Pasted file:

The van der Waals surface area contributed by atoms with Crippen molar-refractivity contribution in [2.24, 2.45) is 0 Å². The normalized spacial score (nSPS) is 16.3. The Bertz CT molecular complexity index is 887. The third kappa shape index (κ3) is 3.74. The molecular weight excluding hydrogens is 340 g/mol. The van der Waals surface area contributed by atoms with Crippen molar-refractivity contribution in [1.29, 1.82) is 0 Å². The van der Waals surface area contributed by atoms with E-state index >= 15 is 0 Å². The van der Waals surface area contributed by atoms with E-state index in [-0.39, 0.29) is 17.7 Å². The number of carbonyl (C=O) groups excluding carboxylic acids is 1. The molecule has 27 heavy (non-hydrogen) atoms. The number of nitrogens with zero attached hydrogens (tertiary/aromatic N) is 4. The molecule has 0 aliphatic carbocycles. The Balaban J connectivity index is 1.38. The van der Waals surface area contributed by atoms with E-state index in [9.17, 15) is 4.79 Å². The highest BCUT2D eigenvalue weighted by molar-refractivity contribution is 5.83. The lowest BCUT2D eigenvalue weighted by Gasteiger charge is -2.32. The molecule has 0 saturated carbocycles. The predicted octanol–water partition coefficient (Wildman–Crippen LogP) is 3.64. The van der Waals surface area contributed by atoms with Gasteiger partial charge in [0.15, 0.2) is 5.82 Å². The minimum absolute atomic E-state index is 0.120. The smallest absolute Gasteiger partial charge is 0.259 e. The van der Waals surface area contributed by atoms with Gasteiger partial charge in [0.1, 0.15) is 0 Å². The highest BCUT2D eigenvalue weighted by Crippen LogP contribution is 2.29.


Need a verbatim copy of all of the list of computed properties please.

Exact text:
The van der Waals surface area contributed by atoms with Crippen molar-refractivity contribution in [2.24, 2.45) is 0 Å². The normalized spacial score (nSPS) is 16.3. The Bertz CT molecular complexity index is 887. The third kappa shape index (κ3) is 3.74. The molecular weight excluding hydrogens is 340 g/mol. The van der Waals surface area contributed by atoms with Crippen molar-refractivity contribution in [1.29, 1.82) is 0 Å². The van der Waals surface area contributed by atoms with E-state index >= 15 is 0 Å². The van der Waals surface area contributed by atoms with E-state index in [-0.39, 0.29) is 17.7 Å². The number of carbonyl (C=O) groups excluding carboxylic acids is 1. The molecule has 27 heavy (non-hydrogen) atoms. The number of nitrogens with zero attached hydrogens (tertiary/aromatic N) is 4. The molecule has 0 aliphatic carbocycles. The Balaban J connectivity index is 1.38. The van der Waals surface area contributed by atoms with E-state index in [9.17, 15) is 4.79 Å². The highest BCUT2D eigenvalue weighted by molar-refractivity contribution is 5.83. The lowest BCUT2D eigenvalue weighted by Gasteiger charge is -2.32. The molecule has 0 saturated carbocycles. The predicted octanol–water partition coefficient (Wildman–Crippen LogP) is 3.64. The van der Waals surface area contributed by atoms with Gasteiger partial charge in [0.15, 0.2) is 5.82 Å². The minimum absolute atomic E-state index is 0.120. The smallest absolute Gasteiger partial charge is 0.259 e. The van der Waals surface area contributed by atoms with Gasteiger partial charge in [0.1, 0.15) is 0 Å². The highest BCUT2D eigenvalue weighted by Crippen LogP contribution is 2.29.